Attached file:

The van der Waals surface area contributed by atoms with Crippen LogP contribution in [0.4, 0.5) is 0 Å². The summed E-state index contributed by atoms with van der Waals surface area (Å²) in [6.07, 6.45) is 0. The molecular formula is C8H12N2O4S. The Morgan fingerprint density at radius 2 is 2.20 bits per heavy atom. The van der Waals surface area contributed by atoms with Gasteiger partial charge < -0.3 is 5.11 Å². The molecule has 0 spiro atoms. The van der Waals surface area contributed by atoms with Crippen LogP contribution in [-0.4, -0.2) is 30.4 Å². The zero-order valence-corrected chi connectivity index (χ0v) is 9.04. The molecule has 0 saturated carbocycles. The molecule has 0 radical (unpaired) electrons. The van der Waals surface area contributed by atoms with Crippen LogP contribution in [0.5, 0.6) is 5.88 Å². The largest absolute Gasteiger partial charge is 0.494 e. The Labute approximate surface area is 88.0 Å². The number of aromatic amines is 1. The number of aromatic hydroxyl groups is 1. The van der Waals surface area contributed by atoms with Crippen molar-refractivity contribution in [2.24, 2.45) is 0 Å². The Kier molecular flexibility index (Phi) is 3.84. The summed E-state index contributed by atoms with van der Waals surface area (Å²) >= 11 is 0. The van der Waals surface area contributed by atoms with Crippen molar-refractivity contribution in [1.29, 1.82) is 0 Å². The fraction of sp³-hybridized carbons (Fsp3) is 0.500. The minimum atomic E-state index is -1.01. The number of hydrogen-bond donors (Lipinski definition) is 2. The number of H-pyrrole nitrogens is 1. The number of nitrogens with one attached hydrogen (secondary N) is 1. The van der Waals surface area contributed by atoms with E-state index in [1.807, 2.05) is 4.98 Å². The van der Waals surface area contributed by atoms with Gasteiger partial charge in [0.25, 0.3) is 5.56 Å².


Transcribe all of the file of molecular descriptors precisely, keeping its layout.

The van der Waals surface area contributed by atoms with Crippen LogP contribution in [0.4, 0.5) is 0 Å². The summed E-state index contributed by atoms with van der Waals surface area (Å²) in [6.07, 6.45) is 0. The molecular formula is C8H12N2O4S. The Morgan fingerprint density at radius 2 is 2.20 bits per heavy atom. The van der Waals surface area contributed by atoms with Gasteiger partial charge < -0.3 is 5.11 Å². The molecule has 0 spiro atoms. The van der Waals surface area contributed by atoms with Crippen LogP contribution in [-0.4, -0.2) is 30.4 Å². The zero-order valence-corrected chi connectivity index (χ0v) is 9.04. The molecule has 0 saturated carbocycles. The molecule has 0 radical (unpaired) electrons. The van der Waals surface area contributed by atoms with Crippen LogP contribution in [0.5, 0.6) is 5.88 Å². The largest absolute Gasteiger partial charge is 0.494 e. The Labute approximate surface area is 88.0 Å². The number of aromatic amines is 1. The number of aromatic hydroxyl groups is 1. The van der Waals surface area contributed by atoms with Crippen molar-refractivity contribution in [2.24, 2.45) is 0 Å². The Kier molecular flexibility index (Phi) is 3.84. The summed E-state index contributed by atoms with van der Waals surface area (Å²) >= 11 is 0. The van der Waals surface area contributed by atoms with Crippen molar-refractivity contribution in [1.29, 1.82) is 0 Å². The fraction of sp³-hybridized carbons (Fsp3) is 0.500. The minimum atomic E-state index is -1.01. The number of hydrogen-bond donors (Lipinski definition) is 2. The number of H-pyrrole nitrogens is 1. The number of nitrogens with one attached hydrogen (secondary N) is 1. The van der Waals surface area contributed by atoms with E-state index in [1.807, 2.05) is 4.98 Å². The van der Waals surface area contributed by atoms with Gasteiger partial charge in [0.25, 0.3) is 5.56 Å².